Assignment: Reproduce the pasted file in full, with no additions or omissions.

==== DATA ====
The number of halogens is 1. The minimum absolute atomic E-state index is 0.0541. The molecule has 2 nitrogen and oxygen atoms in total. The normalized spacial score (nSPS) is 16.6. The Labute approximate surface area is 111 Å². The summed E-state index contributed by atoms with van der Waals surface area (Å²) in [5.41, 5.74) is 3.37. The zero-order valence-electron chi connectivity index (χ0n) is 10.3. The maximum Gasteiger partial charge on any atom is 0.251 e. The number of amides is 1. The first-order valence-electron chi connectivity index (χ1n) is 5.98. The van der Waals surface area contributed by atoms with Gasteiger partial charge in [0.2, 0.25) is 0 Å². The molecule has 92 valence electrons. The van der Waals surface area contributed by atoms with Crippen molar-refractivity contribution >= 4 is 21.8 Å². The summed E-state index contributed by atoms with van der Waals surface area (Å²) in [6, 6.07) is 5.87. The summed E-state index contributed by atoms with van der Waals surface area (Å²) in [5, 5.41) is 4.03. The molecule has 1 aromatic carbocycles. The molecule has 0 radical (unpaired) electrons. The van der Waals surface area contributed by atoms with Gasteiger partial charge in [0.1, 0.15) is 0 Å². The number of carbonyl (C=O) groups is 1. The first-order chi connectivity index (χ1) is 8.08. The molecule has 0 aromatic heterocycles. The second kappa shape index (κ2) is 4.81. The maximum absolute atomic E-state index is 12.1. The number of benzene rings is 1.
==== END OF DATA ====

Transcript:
The number of halogens is 1. The minimum absolute atomic E-state index is 0.0541. The molecule has 2 nitrogen and oxygen atoms in total. The normalized spacial score (nSPS) is 16.6. The Labute approximate surface area is 111 Å². The summed E-state index contributed by atoms with van der Waals surface area (Å²) in [5.41, 5.74) is 3.37. The zero-order valence-electron chi connectivity index (χ0n) is 10.3. The maximum Gasteiger partial charge on any atom is 0.251 e. The number of amides is 1. The first-order valence-electron chi connectivity index (χ1n) is 5.98. The van der Waals surface area contributed by atoms with Gasteiger partial charge in [0.2, 0.25) is 0 Å². The molecule has 92 valence electrons. The van der Waals surface area contributed by atoms with Crippen molar-refractivity contribution >= 4 is 21.8 Å². The summed E-state index contributed by atoms with van der Waals surface area (Å²) in [6, 6.07) is 5.87. The summed E-state index contributed by atoms with van der Waals surface area (Å²) in [5, 5.41) is 4.03. The molecule has 1 aromatic carbocycles. The molecule has 0 radical (unpaired) electrons. The van der Waals surface area contributed by atoms with Gasteiger partial charge in [0.1, 0.15) is 0 Å². The number of carbonyl (C=O) groups is 1. The first-order chi connectivity index (χ1) is 8.08. The molecule has 0 aromatic heterocycles. The second kappa shape index (κ2) is 4.81. The maximum absolute atomic E-state index is 12.1. The number of benzene rings is 1.